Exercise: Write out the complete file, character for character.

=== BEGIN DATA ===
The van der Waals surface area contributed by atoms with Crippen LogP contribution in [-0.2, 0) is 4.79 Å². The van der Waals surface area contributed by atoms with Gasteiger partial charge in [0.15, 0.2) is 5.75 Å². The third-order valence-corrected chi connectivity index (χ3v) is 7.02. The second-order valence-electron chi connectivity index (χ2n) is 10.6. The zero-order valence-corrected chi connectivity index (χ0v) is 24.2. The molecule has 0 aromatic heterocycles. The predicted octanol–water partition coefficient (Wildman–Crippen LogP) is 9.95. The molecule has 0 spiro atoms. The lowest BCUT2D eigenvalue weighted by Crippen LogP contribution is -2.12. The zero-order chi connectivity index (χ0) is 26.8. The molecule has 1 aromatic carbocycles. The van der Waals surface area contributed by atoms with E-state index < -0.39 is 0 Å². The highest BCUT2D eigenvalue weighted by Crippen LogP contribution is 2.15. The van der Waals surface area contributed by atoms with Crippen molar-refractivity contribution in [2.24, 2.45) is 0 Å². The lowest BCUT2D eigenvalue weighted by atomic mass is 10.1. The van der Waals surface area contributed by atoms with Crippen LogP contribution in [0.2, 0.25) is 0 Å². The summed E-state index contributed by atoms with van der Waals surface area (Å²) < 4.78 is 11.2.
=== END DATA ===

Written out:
The van der Waals surface area contributed by atoms with Crippen LogP contribution in [-0.2, 0) is 4.79 Å². The van der Waals surface area contributed by atoms with Gasteiger partial charge in [0.15, 0.2) is 5.75 Å². The third-order valence-corrected chi connectivity index (χ3v) is 7.02. The second-order valence-electron chi connectivity index (χ2n) is 10.6. The zero-order valence-corrected chi connectivity index (χ0v) is 24.2. The molecule has 0 aromatic heterocycles. The predicted octanol–water partition coefficient (Wildman–Crippen LogP) is 9.95. The molecule has 0 spiro atoms. The lowest BCUT2D eigenvalue weighted by Crippen LogP contribution is -2.12. The zero-order chi connectivity index (χ0) is 26.8. The molecule has 1 aromatic carbocycles. The van der Waals surface area contributed by atoms with E-state index < -0.39 is 0 Å². The highest BCUT2D eigenvalue weighted by Crippen LogP contribution is 2.15. The van der Waals surface area contributed by atoms with Crippen molar-refractivity contribution in [2.24, 2.45) is 0 Å². The lowest BCUT2D eigenvalue weighted by atomic mass is 10.1. The van der Waals surface area contributed by atoms with Crippen LogP contribution in [0.2, 0.25) is 0 Å². The summed E-state index contributed by atoms with van der Waals surface area (Å²) < 4.78 is 11.2.